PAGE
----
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Incentives proved unfruitful in Del Monte project

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This Pencader Corporate Center building was to become a Del Monte Fresh Produce distribution center, but it never materialized. | DBT PHOTO BY KATIE TABELING

NEWARK — Although the arrival of one of America’s largest food processors was touted as an early economic development win for the Carney administration, the Pencader Corporate Center project never saw a job created, according to officials.

Just three months into Gov. John Carney’s first term, he said in an April 2017 release that he was looking forward to the 160,000-square-foot plant “come alive again, bringing with it new jobs to our state.”

It appears the nearly $1 million in taxpayer-backed incentives weren’t enough to get Del Monte Fresh Produce to transform the space into a key food distribution point in North America though.

Nearly four years after Del Monte Fresh Produce bought the building on 300 Executive Drive for $6.5 million, it sold the building to ChristianaCare for $7.5 million. In all that time, the global fruit and vegetable distributor never invested the announced $22 million to remodel the building for production lines, fruit ripening rooms and refrigerated warehouse space. 

No employees worked out of the potential distribution site, although Del Monte Fresh Produce was approved for incentives to create 27 full-time positions by the end of 2019, and had claimed it could employ hundreds more when the facility was fully in operation.

“We’re obviously disappointed that the plans didn’t come to fruition as we had hoped, but ultimately no taxpayer money was spent,” Jonathan Starkey, a spokesman for the governor, told Delaware Business Times this week.

Del Monte Fresh Produce spokeswoman Andrea Beron Hoyos referred to the Newark project as more conceptual than perhaps officials led on originally.

“Although we had a few conversations, the project to develop the facility was never formalized. Through our North America optimization effort, we improved the performance in other locations, and there was never a need to revisit developing the Delaware facility,” she said.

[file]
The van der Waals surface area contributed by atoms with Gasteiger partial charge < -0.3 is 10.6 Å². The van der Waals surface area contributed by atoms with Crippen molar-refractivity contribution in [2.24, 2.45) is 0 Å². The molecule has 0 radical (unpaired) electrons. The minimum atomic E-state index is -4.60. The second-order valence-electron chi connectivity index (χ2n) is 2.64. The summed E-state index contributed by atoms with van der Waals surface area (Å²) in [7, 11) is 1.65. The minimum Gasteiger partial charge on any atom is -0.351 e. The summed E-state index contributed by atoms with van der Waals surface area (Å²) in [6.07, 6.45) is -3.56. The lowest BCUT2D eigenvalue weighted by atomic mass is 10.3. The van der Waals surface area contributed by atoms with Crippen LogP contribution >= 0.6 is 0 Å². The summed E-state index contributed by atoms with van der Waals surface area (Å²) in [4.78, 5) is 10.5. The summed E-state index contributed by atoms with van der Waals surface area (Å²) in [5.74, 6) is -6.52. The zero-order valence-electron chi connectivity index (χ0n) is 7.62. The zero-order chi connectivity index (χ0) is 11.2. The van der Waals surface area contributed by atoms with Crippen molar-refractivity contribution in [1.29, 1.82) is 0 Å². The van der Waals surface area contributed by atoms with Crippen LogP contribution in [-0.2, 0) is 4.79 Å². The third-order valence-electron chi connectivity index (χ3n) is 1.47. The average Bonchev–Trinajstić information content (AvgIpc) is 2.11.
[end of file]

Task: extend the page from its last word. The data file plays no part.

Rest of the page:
The prepared food company, based in Florida and sometimes called Fresh Del Monte Produce, was established in 1989 after the Del Monte Foods fresh fruit division was sold off to another company and eventually went through several ownership changes. It has gone public and continues to market pineapples, bananas, and other produce under a licensing agreement for the Del Monte label.

In February 2017, Del Monte Fresh Produce announced it would use the Pencader Corporate Center facility as a production plant for sandwiches, fresh-cut fruit and protein salads as well as warehouse space and business offices. At the time, the canned fruit giant promised to bring 300 to 500 jobs to Delaware after the facility opened by December 2019. 

To lure the company to set roots here, the Delaware Council on Development Finance the state’s appointed investment board approved $916,000 in taxpayer-backed incentives. That included a $259,000 performance grant to hire 27 full-time employees and a match of 3% of Del Monte Fresh Produce’s capital expenses up to $654,000.

No funds were ever disbursed, however, as the company did not seek to draw on the grant, according to Delaware Division of Small Business Communication Manager Gary Haber.

“Delaware is not only an ideal location for our company to further develop our robust Northeastern operations, but will also give us the ability to provide jobs and growth to the surrounding community,” Del Monte Fresh Produce Senior Vice President Paul Rice said in a 2017 press announcement.

The company has instead invested elsewhere.

Months after Del Monte Fresh Produce closed on the Newark property, the company opened its 25th distribution center in Houston, which brought on 200 employees to process, repackage and distribute products. In 2018, the company finalized acquiring  Mann Packing Co. Inc., a California-based food grower, processor and distribution. The $361 million deal brought Mann’s 600 employees at its three packing facilities in Salinas, Calif., into the Del Monte fold. Last August, Del Monte Fresh Produce opened its own packing facility in Michoacán, Mexico.

This is not the first time plans have been abandoned for 300 Executive Drive. In 2005, the Christina School District bought the building to turn it into an 800-student middle school. The district paid $12.8 million for the building and spent millions more renovating it. As enrollment dropped and financial issues mounted though, the dream was never realized, according to the Newark Post.

Before the school district bought it, the building was home to AstroPower, a solar electric power product manufacturer. After facing financial struggles, AstroPower filed for bankruptcy protection in 2004 and sold off some of its assets to survive.

ChristianaCare finalized the purchase of 300 Executive Drive on Nov. 25, and will reportedly invest $25.6 million to turn it into a distribution and warehouse center by 2022. The warehouse would more than quadruple ChristianaCare’s existing space in New Castle and would allow it to have a more streamlined and centralized supply chain to its hospitals.

By Katie Tabeling

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